Ji Seong-ho, a North Korean man who made it out of the rogue nation and now resides in South Korea, attended President Donald Trump’s first State of the Union address Tuesday night.
Recognizing the guest, Trump told Ji’s story, one of a starving boy in North Korea some 20 years ago, whose limbs were run over by a train after he collapsed in exhaustion on the tracks before enduring torture at the hands of North Korean authorities.
“Seong-ho traveled thousands of miles on crutches all across China and Southeast Asia to freedom,” Trump continued. “Most of his family followed. His father was caught trying to escape, and was tortured to death.”
Trump said Ji was a “witness to the ominous nature” of the authoritarian North Korean government.
Alongside Ji were Fred and Cindy Warmbier, who were reunited last year with their son Otto shortly before he died after returning from 17 months of captivity in North Korea. The Warmbiers, along with their children Austin and Greta, attended the address where Trump pledged “to honor Otto’s memory with total American resolve.”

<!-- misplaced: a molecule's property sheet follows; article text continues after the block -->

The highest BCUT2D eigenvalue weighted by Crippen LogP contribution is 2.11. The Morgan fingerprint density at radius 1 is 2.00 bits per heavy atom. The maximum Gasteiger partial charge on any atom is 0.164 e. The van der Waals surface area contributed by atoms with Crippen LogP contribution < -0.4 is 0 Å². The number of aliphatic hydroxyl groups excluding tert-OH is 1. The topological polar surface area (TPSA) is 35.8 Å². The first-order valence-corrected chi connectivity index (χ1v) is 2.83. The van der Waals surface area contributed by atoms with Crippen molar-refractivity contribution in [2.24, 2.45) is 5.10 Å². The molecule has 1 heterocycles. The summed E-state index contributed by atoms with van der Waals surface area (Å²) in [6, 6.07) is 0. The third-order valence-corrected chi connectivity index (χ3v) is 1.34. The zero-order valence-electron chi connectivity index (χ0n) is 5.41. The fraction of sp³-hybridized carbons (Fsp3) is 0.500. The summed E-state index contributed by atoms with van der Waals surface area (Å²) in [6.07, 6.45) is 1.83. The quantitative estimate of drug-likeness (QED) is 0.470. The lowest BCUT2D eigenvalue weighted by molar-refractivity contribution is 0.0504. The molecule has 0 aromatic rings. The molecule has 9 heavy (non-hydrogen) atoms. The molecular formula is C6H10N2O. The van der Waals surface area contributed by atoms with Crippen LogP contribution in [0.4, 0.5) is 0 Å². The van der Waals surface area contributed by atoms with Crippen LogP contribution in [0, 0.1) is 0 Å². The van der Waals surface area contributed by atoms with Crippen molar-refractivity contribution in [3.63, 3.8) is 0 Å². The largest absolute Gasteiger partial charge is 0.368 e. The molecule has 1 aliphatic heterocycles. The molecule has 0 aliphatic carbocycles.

Tensions between the United States and North Korea have ratcheted up since Trump took office, with North Korea continuing to develop its nuclear weapons and missile capability to international outrage. North Korean leader Kim Jong Un rang in the new year by appearing to extend a potential olive branch to South Korea and again threatening the US with his nuclear capability.
Trump, in turn, tweeted, “North Korean Leader Kim Jong Un just stated that the ‘Nuclear Button is on his desk at all times.’ Will someone from his depleted and food starved regime please inform him that I too have a Nuclear Button, but it is a much bigger & more powerful one than his, and my Button works!”
In his speech Tuesday, Trump said North Korea was an unparalleled oppressor and that its nuclear missiles “could very soon threaten our homeland.”
“We are waging a campaign of maximum pressure to prevent that from ever happening,” Trump said, reiterating his position to approach the issue differently than his predecessors.